2. Your Resume (CV)
Just like any other job, applying for freelance roles requires an up-to-date resume. To be blunt: oftentimes your resume doesn’t even get read, just scanned for keywords. Employers want to know if you can do the job. Therefore your resume should scream “I can do this job.” Here’s how to convey this plain and simple:
List your relevant skills and achievements
A few short bullet points like: You have x amount of apps on the Play Store, experience working with X, Y & Z SDK’s, experience programming in both Java & Kotlin, familiar with SQL, etc.
List your relevant work experience by project
If you don’t have professional full-time or freelance app developer experience, list your own apps as work experience. Remember, it’s all about showing that you can do the job, so if your projects are functional and complete, they can help boost your resume while you’re building professional experience.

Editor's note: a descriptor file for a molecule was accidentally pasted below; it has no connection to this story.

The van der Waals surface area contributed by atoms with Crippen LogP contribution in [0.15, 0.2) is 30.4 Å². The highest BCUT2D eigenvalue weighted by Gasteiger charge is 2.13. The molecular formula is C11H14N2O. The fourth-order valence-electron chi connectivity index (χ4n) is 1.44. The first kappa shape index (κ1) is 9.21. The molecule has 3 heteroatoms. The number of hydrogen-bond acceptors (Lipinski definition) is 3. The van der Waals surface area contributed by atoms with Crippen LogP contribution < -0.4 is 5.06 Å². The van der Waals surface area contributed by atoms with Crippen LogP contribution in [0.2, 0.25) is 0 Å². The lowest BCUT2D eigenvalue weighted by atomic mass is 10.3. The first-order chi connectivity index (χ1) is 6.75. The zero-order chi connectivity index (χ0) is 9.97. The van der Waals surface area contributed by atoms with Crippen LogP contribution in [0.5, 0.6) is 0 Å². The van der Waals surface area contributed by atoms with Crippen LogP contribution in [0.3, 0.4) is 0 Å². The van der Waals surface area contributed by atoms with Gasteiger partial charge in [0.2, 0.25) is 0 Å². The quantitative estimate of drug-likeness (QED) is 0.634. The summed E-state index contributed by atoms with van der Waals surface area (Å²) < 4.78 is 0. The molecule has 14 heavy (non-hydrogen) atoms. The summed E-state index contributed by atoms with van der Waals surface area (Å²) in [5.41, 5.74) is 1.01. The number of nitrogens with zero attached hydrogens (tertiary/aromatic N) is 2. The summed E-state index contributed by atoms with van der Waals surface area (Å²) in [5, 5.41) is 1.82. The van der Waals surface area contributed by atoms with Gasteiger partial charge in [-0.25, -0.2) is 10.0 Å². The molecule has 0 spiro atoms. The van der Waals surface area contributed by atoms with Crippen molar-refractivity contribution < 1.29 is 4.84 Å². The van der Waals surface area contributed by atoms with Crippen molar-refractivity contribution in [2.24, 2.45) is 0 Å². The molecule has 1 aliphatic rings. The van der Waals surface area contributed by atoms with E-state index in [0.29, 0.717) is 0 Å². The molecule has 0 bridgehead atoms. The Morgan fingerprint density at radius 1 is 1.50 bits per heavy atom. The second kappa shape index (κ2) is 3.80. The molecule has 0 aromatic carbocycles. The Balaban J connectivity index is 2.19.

If you do have professional experience, I’d suggest you break it down into projects. For example: you worked on Project A for company X from dates Y to Z. This helps highlight your exposure to various technologies, making your resume more robust.
Get those keywords in, make it shine
For each work experience item, provide bullet points (not paragraphs) of the notable technologies used, anything interesting / unique about the project, and any notable experience you gained such as working with an SDK, etc. Remember: keywords.
Secondary resume info
After this you can add previous unrelated work experience, hobbies or whatever else to make you look like a well-rounded person people want to work with. Just remember that this is second priority after all the above.
3. Update your LinkedIn & AngelList
Keep it simple: Copy your CV